The effects of education on deterioration of cognitive functioning have also been studied. Longer years of education are generally associated with lesser probability of dementia and less impairment in general cognitive functions, and specifically, higher order activities. [11],[12] However, Parashos et al. observed that those with higher education required more early symptomatic treatment for parkinsonism, probably because they were often appointed in jobs requiring greater demand on cognitive functioning. [13]

While a few reports on the neurological substratum related to general cognitive deterioration in non-demented parkinsonism in India are available, [10],[14],[15],[16] the detailed understanding of cognitive impairment in Indian patients with IPD is still inadequate. Bhatia and Gupta highlighted the need for psychological rehabilitation of Indian patients with parkinsonism. [17] Sowmini and De-Vries discussed the ethical issues and general negligence of patients with parkinsonism in Kerala. [18]

The objective of the present study is to scrutinize the nature of deterioration in cognitive functioning with increasing age, advancing stage of disease, and as a function of education to provide guidelines for geriatric care of the IPD patients.


   Materials and Methods Top


Sample

The sample consisted of 51 right-handed non-demented patients between 40 and 80 years, diagnosed with IPD. They were presenting at least three cardinal signs of the disorder (bradykinesia, rest tremor and rigidity). There were 42 males and 9 females with mean (SD) age of 53 years (±9.58). Their educational level ranged from being literate to post graduation. Among them, 33 were employed and 18 were retired. All of them were under the levodopa medication for at least 12 months. The sample was taken from the Movement Disorder Clinic, Department of Neurology, at Bangur Institute of Neuroscience and Psychiatry, Kolkata, India.

Those with evidence of parkinsonism plus syndrome (PPS), or secondary or drug-induced Parkinson's disease were excluded. Other exclusion criteria were IPD of less than 1 year duration, lack of response to levodopa, vertical gaze abnormality, early dementia, ataxia and autonomic neuropathy as evident from postural dizziness, erectile impotency and sweating disturbances, clinical depression and severe impairment of daily activities as evaluated from the information battery.

Tools

  1. Cognitive Information Battery by Das et al. for obtaining demographic and behavioral information relevant to cognitive impairment. [19]
  2. Kolkata Cognitive Screening Battery (KCSB) initially used by Ganguly et al. and validated among urban population in Bengali and Hindi speaking population. [19],[20] Field-testing of KCSB was done to evaluate intra- and inter-rater reliability and the values for different sub-tests ranged from 0.77 to 0.99. The final battery consisted of 10 sub-tests among which the following 8 sub-tests have been used in this study: verbal fluency tests for categories, naming tests, Bengali validated mental status examination, calculation, word list memory task, delayed word list memory task, delayed recognition word task, and visuoconstructional ability. The subscales of depression and activities of daily life were not used in the present study as the subjects with notable depression and severe impairment of everyday functioning were excluded.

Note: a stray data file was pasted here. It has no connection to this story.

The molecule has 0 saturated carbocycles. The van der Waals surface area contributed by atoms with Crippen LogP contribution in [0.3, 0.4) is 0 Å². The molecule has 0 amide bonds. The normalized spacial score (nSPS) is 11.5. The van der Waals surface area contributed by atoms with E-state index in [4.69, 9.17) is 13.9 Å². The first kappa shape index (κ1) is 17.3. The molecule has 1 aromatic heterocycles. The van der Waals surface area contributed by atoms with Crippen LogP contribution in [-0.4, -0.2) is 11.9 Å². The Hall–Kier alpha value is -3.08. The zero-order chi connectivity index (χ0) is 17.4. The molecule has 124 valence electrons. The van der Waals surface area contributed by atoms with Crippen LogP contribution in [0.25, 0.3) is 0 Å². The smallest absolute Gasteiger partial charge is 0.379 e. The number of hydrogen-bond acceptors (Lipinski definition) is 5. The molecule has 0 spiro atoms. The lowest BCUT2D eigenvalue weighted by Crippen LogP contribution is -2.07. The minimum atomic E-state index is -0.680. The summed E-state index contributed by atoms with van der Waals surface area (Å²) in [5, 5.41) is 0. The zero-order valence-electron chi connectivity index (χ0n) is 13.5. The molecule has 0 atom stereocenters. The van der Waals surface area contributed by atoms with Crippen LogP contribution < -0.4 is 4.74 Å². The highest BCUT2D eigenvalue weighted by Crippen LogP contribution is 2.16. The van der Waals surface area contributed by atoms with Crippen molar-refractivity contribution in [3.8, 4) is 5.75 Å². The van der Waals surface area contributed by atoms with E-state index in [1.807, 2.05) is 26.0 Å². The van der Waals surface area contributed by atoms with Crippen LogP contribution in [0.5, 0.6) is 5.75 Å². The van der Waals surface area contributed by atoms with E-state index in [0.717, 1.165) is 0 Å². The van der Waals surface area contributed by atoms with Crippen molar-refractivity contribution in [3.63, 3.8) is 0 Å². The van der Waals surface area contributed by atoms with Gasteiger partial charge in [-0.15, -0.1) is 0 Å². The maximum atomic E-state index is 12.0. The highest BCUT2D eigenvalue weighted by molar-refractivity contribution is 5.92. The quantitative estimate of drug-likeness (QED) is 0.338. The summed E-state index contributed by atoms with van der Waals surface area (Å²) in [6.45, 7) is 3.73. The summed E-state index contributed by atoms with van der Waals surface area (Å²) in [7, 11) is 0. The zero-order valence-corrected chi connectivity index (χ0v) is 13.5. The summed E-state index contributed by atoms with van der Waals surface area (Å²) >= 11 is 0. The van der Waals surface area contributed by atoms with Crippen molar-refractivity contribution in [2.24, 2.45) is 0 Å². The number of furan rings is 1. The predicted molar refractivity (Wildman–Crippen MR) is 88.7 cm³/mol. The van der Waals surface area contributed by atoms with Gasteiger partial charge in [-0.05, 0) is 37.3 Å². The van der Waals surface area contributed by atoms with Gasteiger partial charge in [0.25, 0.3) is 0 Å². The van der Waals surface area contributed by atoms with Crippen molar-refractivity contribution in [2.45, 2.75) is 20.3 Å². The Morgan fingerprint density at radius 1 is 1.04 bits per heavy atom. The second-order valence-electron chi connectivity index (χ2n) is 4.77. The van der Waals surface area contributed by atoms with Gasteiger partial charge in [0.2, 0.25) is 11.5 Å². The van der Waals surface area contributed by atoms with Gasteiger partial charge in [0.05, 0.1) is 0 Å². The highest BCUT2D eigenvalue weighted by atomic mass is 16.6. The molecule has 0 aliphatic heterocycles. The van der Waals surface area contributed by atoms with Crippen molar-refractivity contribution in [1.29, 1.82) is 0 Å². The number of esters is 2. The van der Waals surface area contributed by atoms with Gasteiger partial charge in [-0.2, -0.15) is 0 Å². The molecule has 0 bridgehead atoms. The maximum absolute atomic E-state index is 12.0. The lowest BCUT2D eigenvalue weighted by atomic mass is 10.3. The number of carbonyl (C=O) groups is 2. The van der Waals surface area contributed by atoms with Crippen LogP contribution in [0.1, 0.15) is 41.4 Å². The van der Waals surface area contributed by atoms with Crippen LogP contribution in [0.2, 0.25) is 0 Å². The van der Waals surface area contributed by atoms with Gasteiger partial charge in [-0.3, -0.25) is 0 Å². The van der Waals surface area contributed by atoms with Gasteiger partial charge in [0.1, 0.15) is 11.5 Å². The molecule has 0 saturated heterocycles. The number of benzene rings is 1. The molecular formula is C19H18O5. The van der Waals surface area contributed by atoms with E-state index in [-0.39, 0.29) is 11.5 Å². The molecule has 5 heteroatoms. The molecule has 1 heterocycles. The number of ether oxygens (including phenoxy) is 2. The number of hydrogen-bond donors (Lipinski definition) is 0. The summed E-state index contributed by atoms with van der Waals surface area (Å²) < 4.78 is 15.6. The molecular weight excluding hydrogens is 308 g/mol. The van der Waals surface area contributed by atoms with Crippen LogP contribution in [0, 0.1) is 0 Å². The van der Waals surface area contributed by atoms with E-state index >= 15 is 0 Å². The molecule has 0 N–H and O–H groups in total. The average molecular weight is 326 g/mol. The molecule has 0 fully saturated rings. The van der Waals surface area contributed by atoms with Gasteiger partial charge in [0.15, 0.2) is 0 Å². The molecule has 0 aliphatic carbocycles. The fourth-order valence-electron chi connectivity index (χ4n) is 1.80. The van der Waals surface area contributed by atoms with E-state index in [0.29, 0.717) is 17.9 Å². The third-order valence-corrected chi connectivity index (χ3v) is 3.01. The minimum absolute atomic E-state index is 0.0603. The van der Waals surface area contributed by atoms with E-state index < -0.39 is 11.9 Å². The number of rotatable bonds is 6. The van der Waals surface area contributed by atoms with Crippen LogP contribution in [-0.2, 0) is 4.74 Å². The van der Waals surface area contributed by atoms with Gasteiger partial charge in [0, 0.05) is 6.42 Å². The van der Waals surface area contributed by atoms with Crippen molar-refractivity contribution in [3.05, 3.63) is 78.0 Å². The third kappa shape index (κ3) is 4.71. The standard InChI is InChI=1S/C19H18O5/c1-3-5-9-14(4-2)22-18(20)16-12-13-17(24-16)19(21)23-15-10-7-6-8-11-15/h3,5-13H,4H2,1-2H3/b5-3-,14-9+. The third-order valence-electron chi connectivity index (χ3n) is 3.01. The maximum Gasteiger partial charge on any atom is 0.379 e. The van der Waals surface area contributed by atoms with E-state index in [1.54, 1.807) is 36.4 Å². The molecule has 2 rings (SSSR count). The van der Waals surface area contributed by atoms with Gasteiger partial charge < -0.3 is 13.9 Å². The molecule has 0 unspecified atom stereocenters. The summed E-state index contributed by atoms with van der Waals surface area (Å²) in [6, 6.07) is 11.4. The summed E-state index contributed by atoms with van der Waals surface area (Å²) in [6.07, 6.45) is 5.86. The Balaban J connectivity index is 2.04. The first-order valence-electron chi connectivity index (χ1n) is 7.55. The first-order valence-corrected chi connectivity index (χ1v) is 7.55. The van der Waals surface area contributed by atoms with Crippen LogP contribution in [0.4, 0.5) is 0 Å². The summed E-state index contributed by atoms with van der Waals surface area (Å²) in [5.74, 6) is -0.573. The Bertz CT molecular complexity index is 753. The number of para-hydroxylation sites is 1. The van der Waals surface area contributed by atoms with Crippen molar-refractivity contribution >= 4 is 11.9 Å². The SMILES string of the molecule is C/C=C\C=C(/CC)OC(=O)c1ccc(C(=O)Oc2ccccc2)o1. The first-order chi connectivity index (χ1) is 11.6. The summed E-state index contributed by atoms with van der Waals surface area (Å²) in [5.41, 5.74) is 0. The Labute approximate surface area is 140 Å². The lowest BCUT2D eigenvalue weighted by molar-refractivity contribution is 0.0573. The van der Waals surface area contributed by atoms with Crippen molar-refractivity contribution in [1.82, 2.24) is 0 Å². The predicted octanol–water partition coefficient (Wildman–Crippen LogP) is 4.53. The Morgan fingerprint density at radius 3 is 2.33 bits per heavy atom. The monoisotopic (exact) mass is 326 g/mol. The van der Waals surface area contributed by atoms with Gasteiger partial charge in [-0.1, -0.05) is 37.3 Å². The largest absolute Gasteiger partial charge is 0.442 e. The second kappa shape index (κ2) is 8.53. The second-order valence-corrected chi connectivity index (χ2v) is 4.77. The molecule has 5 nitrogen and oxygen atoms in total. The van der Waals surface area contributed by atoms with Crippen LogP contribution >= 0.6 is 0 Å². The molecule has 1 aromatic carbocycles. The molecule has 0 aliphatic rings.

3. Wechsler Adult Intelligence Scale (WAIS): Four verbal sub-tests from WAIS were used to assess higher mental functioning. These sub-tests were information, comprehension, similarities, and arithmetic.
  4. Hoehn and Yahr Staging of Disease: This scale was developed by Hoehn and Yahr in 1967. The patients are evaluated on a 7-point scale by the clinicians. [21]

    0 = No sign of disease

    1 = Unilateral disease

    1.5 = Unilateral plus axial involvement

    2 = Bilateral disease, without impairment or balance

    2.5 = Mild bilateral disease, with recovery on pull test

    3 = Mild to moderate bilateral disease, some postural instability, physically independent

    4 = Severe disability; still able to work or stand unassisted


Procedure

Data were collected from a specific hospital in Kolkata. Informed consent was taken from all the patients and their family members. The patients were diagnosed with IPD without dementia and identified as non-depressed by the attending neurologists according to DSM IV criteria. Patients were examined during on-phase medication (on Levodopa and Carbidopa combination. Initially, the Cognitive Information Battery was administered. Then, with the help of the attending neurologist, the Hoehn and Yahr Staging of Disease, KCSB, and the four verbal sub-tests from WAIS were applied. Approximately 90 min were required for each patient to complete the whole protocol.

Analyses